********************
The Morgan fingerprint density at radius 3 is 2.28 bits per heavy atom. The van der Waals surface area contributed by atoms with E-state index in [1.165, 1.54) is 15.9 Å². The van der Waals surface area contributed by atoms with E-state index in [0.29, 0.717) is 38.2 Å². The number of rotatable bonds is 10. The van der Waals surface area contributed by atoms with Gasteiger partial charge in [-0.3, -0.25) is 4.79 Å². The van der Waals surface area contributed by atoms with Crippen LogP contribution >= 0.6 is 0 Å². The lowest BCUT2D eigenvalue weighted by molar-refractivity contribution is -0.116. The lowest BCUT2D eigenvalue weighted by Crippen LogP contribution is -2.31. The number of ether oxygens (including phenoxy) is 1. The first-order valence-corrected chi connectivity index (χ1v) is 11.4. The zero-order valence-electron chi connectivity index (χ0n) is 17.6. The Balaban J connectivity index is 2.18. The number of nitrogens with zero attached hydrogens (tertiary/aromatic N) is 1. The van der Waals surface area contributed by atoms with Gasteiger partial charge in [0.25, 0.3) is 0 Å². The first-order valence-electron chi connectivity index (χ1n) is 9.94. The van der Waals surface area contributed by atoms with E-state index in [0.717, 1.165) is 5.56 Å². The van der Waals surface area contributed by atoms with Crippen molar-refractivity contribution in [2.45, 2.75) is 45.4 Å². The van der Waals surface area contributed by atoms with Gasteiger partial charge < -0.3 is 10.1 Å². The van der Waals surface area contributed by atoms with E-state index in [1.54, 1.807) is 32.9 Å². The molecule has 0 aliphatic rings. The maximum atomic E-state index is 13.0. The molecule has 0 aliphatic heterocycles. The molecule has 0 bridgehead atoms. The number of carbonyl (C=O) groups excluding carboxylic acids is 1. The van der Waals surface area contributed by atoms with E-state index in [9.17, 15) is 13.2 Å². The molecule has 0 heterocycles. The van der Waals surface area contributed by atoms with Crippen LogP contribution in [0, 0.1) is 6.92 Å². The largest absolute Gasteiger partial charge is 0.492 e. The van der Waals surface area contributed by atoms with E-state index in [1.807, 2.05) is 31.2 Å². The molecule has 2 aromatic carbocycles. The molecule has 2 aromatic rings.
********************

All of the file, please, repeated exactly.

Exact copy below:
The Morgan fingerprint density at radius 3 is 2.28 bits per heavy atom. The van der Waals surface area contributed by atoms with E-state index in [1.165, 1.54) is 15.9 Å². The van der Waals surface area contributed by atoms with E-state index in [0.29, 0.717) is 38.2 Å². The number of rotatable bonds is 10. The van der Waals surface area contributed by atoms with Gasteiger partial charge in [-0.3, -0.25) is 4.79 Å². The van der Waals surface area contributed by atoms with Crippen LogP contribution >= 0.6 is 0 Å². The lowest BCUT2D eigenvalue weighted by molar-refractivity contribution is -0.116. The lowest BCUT2D eigenvalue weighted by Crippen LogP contribution is -2.31. The number of ether oxygens (including phenoxy) is 1. The first-order valence-corrected chi connectivity index (χ1v) is 11.4. The zero-order valence-electron chi connectivity index (χ0n) is 17.6. The Balaban J connectivity index is 2.18. The number of nitrogens with zero attached hydrogens (tertiary/aromatic N) is 1. The van der Waals surface area contributed by atoms with Gasteiger partial charge in [0.25, 0.3) is 0 Å². The first-order valence-electron chi connectivity index (χ1n) is 9.94. The van der Waals surface area contributed by atoms with E-state index in [0.717, 1.165) is 5.56 Å². The van der Waals surface area contributed by atoms with Crippen molar-refractivity contribution in [2.45, 2.75) is 45.4 Å². The van der Waals surface area contributed by atoms with Gasteiger partial charge < -0.3 is 10.1 Å². The van der Waals surface area contributed by atoms with E-state index in [1.54, 1.807) is 32.9 Å². The molecule has 0 aliphatic rings. The maximum atomic E-state index is 13.0. The molecule has 0 aliphatic heterocycles. The molecule has 0 bridgehead atoms. The number of carbonyl (C=O) groups excluding carboxylic acids is 1. The van der Waals surface area contributed by atoms with E-state index in [9.17, 15) is 13.2 Å². The molecule has 0 heterocycles. The van der Waals surface area contributed by atoms with Crippen LogP contribution in [0, 0.1) is 6.92 Å². The largest absolute Gasteiger partial charge is 0.492 e. The van der Waals surface area contributed by atoms with E-state index in [1.807, 2.05) is 31.2 Å². The molecule has 2 aromatic carbocycles. The molecule has 2 aromatic rings.